Dr. Martin Luther King, Jr. (1929 – 1968) The Man and his Mission

Martin Luther King was a man of peace, who sought radical transformation.  The power of his
personality and the impact of his words on the civil rights movement cannot be overstated. Dr. King lived in an age when the Ku Klux Klan instilled terror in sections of the South and even into Missouri.  He lived when drinking fountains, schools, buses, housing and employment were highly segregated.  His influence in the civil rights movement extended through the mid 1950’s until his death in 1968.  He changed the national dialogue on issues of race while steadfastly maintaining a commitment to non-violence and the importance of personal integrity.

His famous “I Have a Dream” speech, given August 28, 1963, at the Lincoln Memorial includes these words, “I have a dream that my four little children will one day live in a nation where they will not be judged by the color of their skin but by the content of their character.” It concludes, “Free at last, Free at last, Thank God almighty we are free at last.”

A disciple of Mahatma Gandhi’s message of nonviolence, Dr. King constantly reminded his followers that love is better than hate, that character and integrity are the measure of individuals and society.  Following are some of the quotes that exemplify his message:

Love over hate:

Darkness cannot drive out darkness; only light can do that. Hate cannot drive out hate; only love can do that.”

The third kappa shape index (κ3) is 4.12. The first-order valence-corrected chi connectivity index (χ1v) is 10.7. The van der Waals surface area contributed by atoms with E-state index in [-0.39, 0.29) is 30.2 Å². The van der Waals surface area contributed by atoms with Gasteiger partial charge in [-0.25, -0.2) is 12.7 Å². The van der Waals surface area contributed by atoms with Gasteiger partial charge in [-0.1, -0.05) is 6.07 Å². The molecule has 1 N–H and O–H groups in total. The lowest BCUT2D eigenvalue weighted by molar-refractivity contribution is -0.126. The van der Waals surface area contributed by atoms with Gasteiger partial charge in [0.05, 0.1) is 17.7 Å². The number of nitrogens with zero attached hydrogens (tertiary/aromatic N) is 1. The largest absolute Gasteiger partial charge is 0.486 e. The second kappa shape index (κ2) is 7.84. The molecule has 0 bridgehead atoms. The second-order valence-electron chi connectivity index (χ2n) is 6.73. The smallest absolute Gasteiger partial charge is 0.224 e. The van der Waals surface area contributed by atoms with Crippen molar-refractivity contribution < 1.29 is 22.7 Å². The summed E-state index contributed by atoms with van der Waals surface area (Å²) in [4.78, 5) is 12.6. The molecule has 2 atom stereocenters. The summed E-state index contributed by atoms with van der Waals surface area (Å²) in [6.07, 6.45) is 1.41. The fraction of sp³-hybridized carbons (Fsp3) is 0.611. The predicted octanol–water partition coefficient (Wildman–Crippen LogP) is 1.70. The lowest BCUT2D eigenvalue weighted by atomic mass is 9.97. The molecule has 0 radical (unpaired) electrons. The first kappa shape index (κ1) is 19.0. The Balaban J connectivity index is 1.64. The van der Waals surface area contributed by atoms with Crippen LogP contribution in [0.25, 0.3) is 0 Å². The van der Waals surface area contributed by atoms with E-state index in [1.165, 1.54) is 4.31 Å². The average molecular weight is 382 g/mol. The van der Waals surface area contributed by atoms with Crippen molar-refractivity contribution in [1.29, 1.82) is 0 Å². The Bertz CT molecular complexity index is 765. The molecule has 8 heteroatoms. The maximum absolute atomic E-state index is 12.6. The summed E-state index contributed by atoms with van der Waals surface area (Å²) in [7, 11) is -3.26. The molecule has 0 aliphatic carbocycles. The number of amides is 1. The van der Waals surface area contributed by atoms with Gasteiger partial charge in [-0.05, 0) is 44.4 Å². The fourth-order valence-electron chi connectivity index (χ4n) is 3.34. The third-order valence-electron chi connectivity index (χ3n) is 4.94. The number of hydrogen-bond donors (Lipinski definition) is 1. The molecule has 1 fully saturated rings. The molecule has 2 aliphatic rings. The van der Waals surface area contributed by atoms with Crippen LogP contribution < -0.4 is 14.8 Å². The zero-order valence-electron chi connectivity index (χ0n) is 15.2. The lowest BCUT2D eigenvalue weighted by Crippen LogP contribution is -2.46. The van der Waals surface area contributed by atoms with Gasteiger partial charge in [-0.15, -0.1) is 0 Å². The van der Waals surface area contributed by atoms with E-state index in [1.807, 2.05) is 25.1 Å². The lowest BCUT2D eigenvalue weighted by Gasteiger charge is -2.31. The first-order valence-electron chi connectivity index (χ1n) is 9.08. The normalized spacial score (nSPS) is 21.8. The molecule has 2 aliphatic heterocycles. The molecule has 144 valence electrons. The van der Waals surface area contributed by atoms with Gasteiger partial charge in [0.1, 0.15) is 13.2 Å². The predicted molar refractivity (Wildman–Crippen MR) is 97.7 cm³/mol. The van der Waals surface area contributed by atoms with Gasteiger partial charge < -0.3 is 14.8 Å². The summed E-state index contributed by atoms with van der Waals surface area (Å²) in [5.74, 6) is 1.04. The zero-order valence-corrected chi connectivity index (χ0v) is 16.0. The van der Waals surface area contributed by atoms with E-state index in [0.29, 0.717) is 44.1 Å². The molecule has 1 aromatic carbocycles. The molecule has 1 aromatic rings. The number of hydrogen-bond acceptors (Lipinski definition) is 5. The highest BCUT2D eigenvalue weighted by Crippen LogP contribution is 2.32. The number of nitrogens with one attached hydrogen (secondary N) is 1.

“I have decided to stick to love…Hate is too great a burden to bear.”

“Let no man pull you so low as to hate him.”

 “Love is the only force capable of transforming an enemy to a friend.”

Non-violence

“Returning violence for violence multiplies violence, adding deeper darkness to a night already devoid of stars.”

 “The choice is not between violence and nonviolence but between nonviolence and nonexistence.”

 “We must live together as brothers or perish together as fools.”

 The Importance of Social Commitment

“Never, never be afraid to do what’s right”

 “The ultimate measure of a man is not where he stands in moments of comfort and convenience, but where he stands at times of challenge and controversy.”

 Injustice anywhere is a threat to justice everywhere.”

The day we see the truth and cease to speak is the day we begin to die.

Due to his accomplishments, Dr. King received Time Magazine’s 1963Man of the Year” award and the 1964 Nobel Peace prize.  In 1983, President Ronald Reagan signed the law making Dr. King’s birthday a holiday.  It has been observed since 1986.

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